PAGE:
Wright overlooks trade-off. Because they are messy things to assemble, complex organisms tend to have relatively long generation times. It’s simply not possible to be biologically complex and to have a short generation time. In other words, there is a trade off between generation time and complexity. Bacteria, with generation times measured in minutes, have preferred the other end of the reproductive rate spectrum. Not that one extreme is superior in any absolute sense: yes, we complex beings have learnt to use bleach, antibiotics, even ‘anti-bacterial’ detergents in our war on microbes, but a complex being does not necessarily trump a simple one. HIV, about as biologically simple as you can get, serves as a sobering illustration. Progress is therefore in the eye of the beholder: we value complexity while a bacterium values the ability to reproduce rapidly. We look down on bacteria for their inability to read: bacteria look down on us for our inability to produce great-grandchildren within the hour. Wright’s vision may be non-zero-sum, but overall progress is inevitably hamstrung by the zero-sum consideration of trade-off.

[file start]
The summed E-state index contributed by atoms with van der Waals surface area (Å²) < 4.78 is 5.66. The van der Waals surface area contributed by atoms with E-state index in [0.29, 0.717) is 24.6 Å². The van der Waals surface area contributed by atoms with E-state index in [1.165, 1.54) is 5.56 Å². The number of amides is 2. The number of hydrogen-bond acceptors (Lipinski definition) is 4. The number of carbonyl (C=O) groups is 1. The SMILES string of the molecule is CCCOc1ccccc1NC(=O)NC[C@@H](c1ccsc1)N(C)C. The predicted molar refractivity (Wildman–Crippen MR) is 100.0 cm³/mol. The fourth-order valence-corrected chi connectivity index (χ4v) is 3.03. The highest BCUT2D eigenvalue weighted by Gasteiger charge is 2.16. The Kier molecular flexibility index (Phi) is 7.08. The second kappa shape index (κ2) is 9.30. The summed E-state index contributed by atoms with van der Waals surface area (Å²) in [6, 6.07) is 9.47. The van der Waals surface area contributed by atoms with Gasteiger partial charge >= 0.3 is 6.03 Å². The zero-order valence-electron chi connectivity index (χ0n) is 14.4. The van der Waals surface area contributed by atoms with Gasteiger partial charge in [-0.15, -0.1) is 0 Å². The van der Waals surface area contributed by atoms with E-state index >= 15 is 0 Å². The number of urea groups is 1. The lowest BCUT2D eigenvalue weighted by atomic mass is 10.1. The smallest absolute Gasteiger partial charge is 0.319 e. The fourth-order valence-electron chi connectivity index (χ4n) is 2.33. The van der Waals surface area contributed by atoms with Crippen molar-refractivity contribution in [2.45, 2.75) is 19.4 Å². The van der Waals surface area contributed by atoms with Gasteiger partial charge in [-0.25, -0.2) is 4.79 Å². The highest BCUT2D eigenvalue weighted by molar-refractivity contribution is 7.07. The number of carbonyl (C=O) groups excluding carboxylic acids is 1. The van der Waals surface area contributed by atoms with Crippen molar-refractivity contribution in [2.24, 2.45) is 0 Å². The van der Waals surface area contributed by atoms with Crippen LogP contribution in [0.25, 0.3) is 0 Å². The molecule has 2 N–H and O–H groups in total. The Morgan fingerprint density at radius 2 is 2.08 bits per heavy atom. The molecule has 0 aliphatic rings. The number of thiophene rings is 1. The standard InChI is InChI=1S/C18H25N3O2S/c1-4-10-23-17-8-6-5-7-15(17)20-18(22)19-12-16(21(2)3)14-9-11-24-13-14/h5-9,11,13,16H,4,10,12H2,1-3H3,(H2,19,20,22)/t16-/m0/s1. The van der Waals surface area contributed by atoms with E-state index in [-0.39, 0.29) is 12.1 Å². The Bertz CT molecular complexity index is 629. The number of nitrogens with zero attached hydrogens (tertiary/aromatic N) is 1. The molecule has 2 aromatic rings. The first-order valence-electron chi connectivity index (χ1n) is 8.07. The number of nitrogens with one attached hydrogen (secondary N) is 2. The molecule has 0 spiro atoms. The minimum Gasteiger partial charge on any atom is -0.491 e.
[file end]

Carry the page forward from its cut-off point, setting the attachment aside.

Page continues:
Let’s allow Wright his anthropocentric perspective, however, and focus on complexity. That complexity has increased in both biological and cultural evolution is unquestionable: whatever your definition of complexity (and there are plenty to choose from), I am more biologically complex than an E. coli bacterium, and London is socially more complex than a group of !Kung bushmen. And mammalian-level complexity arose later in biological evolution than E. coli-level non-complexity, just as the world’s cities arose later in human history than hunter-gatherer societies. But does this imply a universal complexity-favouring force, as Wright would have it? Gould for one thinks not. With respect to biological evolution, he points out that life started off minimally complex and could not therefore become any less so. The only viable direction of evolution was towards greater complexity. Even John Maynard Smith, usually as keen a Gould-basher as Wright, is with Gould on this: ‘Since the first living things were necessarily simple, it is not surprising that the most complex things alive today are more complex than their first progenitors.’ This is a default trend, not a deterministic one, in which a guiding force – natural selection in the case of biological evolution – consistently favours an increase in complexity. The same argument can be made about cultural evolution: social organisation must get more complex if it’s going to change at all because it starts off minimally complex.